I wanted to read this book as part of my research for a future WIP. I thought this might help me get an idea of New York, specifically perhaps the alternative culture in New York during the end of the 70s.
Instead, New York in 1979 is a short, snapshot-type look at a few different ‘characters’. I’ve never come across Kathy Acker’s work before, so I didn’t really know what to expect.
Goodreads’ description notes, “A tale of art, sex, blood, junkies and whores in New York’s underground, from cult literary icon Kathy Acker.” I wanted something to really dig my teeth into, to really get a sense of people and place, but instead it’s a collection of dialogue, thoughts, and images.
It’s not bad as such, it’s just…not great. I can see how this could have gained prominence and a cult following back in the 80s, and I can see how important something like this might be, but I don’t think it necessarily deserves to be called a ‘modern classic’.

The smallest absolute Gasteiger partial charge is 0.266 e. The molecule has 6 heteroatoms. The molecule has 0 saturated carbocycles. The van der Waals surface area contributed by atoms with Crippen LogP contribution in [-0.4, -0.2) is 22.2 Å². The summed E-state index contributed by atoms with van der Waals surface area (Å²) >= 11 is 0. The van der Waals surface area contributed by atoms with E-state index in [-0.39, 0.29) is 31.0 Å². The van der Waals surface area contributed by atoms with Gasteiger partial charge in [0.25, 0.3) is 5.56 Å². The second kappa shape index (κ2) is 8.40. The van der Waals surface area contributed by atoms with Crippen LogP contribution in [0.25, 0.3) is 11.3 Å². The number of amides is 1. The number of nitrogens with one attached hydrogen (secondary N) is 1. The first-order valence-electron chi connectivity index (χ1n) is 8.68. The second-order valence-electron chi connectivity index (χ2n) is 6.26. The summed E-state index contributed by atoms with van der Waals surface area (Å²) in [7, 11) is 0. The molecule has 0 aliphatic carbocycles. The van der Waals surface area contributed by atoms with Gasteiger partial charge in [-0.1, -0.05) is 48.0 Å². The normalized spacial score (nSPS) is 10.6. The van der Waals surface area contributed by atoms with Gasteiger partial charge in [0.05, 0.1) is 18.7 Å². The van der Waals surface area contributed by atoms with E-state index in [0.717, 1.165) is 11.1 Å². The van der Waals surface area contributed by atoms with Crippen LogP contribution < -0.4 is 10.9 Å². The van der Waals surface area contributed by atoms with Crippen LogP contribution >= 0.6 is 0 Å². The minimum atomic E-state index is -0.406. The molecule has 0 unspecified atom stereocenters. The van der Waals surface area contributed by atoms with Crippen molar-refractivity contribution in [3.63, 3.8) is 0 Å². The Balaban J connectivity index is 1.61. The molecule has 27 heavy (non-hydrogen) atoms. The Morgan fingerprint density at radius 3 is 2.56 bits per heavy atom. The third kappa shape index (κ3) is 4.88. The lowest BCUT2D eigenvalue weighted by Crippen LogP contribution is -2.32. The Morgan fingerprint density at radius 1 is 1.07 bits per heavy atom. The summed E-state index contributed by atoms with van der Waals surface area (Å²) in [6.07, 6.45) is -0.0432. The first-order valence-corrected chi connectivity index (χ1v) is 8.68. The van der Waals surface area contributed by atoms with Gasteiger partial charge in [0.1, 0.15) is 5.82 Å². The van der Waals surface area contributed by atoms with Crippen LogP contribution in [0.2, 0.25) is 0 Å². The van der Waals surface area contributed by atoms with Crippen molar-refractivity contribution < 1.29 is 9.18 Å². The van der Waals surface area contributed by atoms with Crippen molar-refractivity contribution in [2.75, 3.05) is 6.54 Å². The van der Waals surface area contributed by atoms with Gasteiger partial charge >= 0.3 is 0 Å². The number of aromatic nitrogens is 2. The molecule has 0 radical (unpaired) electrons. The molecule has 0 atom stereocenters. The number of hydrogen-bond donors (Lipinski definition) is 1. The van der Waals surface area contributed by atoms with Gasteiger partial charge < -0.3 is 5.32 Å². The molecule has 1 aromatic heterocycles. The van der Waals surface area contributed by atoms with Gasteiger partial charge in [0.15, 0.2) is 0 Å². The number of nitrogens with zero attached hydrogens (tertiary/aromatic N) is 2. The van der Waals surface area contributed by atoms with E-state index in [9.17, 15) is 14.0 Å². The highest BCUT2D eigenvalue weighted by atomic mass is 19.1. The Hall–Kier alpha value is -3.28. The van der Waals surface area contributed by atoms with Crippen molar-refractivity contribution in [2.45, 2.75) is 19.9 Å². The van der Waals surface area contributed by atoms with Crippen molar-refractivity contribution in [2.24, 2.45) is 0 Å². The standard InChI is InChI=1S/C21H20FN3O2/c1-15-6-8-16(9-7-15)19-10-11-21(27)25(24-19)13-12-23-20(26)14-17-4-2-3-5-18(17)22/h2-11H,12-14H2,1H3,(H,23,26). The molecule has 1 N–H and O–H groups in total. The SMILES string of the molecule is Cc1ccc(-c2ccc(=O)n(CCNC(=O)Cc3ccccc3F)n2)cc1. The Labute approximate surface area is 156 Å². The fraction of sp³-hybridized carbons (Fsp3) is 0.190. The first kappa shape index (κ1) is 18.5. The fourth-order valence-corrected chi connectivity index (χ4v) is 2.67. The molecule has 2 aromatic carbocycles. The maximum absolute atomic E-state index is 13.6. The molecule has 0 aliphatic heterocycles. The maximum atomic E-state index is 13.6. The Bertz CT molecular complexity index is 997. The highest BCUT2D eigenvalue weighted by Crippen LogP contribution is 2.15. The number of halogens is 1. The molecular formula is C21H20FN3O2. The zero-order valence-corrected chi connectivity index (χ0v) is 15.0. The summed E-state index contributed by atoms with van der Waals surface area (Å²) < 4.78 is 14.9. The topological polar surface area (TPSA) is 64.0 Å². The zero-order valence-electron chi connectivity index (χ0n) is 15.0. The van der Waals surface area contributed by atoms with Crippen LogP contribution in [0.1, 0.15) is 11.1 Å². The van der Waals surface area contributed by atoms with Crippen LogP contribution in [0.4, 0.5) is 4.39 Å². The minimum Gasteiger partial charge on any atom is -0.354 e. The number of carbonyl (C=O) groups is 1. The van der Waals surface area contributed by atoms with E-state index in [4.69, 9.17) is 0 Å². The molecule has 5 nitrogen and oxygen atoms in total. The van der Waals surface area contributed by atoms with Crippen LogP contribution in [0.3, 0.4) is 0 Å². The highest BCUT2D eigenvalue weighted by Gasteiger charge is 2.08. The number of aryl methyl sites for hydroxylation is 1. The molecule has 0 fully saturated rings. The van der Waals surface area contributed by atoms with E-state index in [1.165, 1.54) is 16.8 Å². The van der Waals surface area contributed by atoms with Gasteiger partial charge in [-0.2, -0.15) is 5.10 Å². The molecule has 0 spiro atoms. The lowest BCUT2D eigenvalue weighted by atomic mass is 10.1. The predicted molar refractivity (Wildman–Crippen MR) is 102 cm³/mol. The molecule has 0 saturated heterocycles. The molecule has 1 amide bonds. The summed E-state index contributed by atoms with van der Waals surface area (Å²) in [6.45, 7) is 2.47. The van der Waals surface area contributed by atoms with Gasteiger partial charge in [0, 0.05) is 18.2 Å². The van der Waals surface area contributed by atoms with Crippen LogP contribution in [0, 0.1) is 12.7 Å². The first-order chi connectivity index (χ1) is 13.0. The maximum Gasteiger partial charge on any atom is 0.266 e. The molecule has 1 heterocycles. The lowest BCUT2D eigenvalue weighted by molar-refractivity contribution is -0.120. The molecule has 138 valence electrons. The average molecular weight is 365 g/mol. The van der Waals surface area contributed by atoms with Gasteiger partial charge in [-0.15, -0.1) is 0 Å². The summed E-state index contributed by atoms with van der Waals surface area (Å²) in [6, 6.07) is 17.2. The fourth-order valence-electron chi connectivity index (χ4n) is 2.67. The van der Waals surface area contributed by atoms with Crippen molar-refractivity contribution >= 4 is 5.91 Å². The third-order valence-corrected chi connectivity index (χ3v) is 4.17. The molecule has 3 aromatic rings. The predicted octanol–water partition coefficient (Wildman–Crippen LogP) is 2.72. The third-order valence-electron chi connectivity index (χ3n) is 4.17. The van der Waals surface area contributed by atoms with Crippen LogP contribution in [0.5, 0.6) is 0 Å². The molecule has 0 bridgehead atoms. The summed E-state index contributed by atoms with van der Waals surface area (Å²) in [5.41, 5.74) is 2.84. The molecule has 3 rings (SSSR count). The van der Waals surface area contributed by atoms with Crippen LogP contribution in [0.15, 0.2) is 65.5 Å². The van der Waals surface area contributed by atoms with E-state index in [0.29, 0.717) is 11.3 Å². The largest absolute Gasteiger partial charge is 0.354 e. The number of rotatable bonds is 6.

Like I said, these are snapshots, presented in ways such as overheard conversations in a jail, or quick, short, almost stream-of-consciousness scenes about an escort arranging her schedule. They’re interesting, but I read through this pretty quickly and I don’t think it would have that much of a lasting impression in the long-term, for me personally.
I might give this another go at some point in the future. It’s short enough that it barely takes any time at all to read, so it’s no loss to try again. But in this instance it just didn’t click for me, but maybe it will with someone either more familiar with the writer, or who enjoys more experimental type writing.